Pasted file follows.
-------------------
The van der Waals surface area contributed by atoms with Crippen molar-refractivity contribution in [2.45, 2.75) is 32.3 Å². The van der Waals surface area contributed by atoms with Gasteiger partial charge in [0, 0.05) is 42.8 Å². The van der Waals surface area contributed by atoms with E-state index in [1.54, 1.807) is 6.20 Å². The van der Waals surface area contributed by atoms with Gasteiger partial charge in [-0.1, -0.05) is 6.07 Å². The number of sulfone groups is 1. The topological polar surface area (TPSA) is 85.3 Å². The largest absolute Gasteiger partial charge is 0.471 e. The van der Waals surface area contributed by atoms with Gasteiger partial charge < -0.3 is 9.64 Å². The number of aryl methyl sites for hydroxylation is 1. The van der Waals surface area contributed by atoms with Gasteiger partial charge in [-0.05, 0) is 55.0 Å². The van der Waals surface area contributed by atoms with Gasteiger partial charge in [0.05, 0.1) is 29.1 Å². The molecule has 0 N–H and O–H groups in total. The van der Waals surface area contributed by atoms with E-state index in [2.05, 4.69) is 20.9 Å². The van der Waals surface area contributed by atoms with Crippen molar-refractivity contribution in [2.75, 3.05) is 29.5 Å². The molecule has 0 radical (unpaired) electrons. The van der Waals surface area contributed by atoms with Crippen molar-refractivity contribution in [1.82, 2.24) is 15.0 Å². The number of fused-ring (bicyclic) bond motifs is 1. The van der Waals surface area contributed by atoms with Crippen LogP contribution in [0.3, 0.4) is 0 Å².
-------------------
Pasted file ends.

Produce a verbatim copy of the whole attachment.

The van der Waals surface area contributed by atoms with Crippen molar-refractivity contribution in [2.45, 2.75) is 32.3 Å². The van der Waals surface area contributed by atoms with Gasteiger partial charge in [0, 0.05) is 42.8 Å². The van der Waals surface area contributed by atoms with E-state index in [1.54, 1.807) is 6.20 Å². The van der Waals surface area contributed by atoms with Gasteiger partial charge in [-0.1, -0.05) is 6.07 Å². The number of sulfone groups is 1. The topological polar surface area (TPSA) is 85.3 Å². The largest absolute Gasteiger partial charge is 0.471 e. The van der Waals surface area contributed by atoms with Gasteiger partial charge < -0.3 is 9.64 Å². The number of aryl methyl sites for hydroxylation is 1. The van der Waals surface area contributed by atoms with Gasteiger partial charge in [-0.05, 0) is 55.0 Å². The van der Waals surface area contributed by atoms with Gasteiger partial charge in [0.05, 0.1) is 29.1 Å². The molecule has 0 N–H and O–H groups in total. The van der Waals surface area contributed by atoms with E-state index in [2.05, 4.69) is 20.9 Å². The van der Waals surface area contributed by atoms with Crippen molar-refractivity contribution in [2.75, 3.05) is 29.5 Å². The molecule has 0 radical (unpaired) electrons. The van der Waals surface area contributed by atoms with Crippen molar-refractivity contribution in [1.82, 2.24) is 15.0 Å². The number of fused-ring (bicyclic) bond motifs is 1. The van der Waals surface area contributed by atoms with Crippen LogP contribution in [0.3, 0.4) is 0 Å².